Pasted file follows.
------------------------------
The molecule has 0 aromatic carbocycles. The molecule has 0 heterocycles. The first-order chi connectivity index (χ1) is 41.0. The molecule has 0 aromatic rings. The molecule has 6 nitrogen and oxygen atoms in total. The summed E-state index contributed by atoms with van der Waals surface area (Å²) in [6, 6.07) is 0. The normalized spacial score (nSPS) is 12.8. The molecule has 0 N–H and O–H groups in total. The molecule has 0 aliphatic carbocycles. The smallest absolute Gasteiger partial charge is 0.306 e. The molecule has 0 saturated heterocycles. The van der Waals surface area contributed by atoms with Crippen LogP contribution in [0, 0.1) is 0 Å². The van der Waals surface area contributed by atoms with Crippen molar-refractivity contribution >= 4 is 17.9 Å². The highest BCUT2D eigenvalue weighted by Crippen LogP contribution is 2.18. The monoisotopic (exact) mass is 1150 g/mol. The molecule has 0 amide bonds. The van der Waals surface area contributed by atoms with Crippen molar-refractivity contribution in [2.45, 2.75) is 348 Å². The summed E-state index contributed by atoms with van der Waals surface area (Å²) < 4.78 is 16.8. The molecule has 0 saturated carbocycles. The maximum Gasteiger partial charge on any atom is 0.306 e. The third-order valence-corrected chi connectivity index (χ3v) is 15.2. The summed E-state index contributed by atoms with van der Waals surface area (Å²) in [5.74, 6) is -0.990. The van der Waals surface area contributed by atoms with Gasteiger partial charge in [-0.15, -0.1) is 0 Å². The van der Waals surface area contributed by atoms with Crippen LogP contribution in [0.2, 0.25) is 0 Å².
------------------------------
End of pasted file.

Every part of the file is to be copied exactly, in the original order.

The molecule has 0 aromatic carbocycles. The molecule has 0 heterocycles. The first-order chi connectivity index (χ1) is 41.0. The molecule has 0 aromatic rings. The molecule has 6 nitrogen and oxygen atoms in total. The summed E-state index contributed by atoms with van der Waals surface area (Å²) in [6, 6.07) is 0. The normalized spacial score (nSPS) is 12.8. The molecule has 0 N–H and O–H groups in total. The molecule has 0 aliphatic carbocycles. The smallest absolute Gasteiger partial charge is 0.306 e. The molecule has 0 saturated heterocycles. The van der Waals surface area contributed by atoms with Crippen LogP contribution in [0, 0.1) is 0 Å². The van der Waals surface area contributed by atoms with Crippen molar-refractivity contribution >= 4 is 17.9 Å². The highest BCUT2D eigenvalue weighted by Crippen LogP contribution is 2.18. The monoisotopic (exact) mass is 1150 g/mol. The molecule has 0 amide bonds. The van der Waals surface area contributed by atoms with Crippen molar-refractivity contribution in [2.45, 2.75) is 348 Å². The summed E-state index contributed by atoms with van der Waals surface area (Å²) < 4.78 is 16.8. The molecule has 0 saturated carbocycles. The maximum Gasteiger partial charge on any atom is 0.306 e. The third-order valence-corrected chi connectivity index (χ3v) is 15.2. The summed E-state index contributed by atoms with van der Waals surface area (Å²) in [5.74, 6) is -0.990. The van der Waals surface area contributed by atoms with Gasteiger partial charge in [-0.15, -0.1) is 0 Å². The van der Waals surface area contributed by atoms with Crippen LogP contribution in [0.2, 0.25) is 0 Å².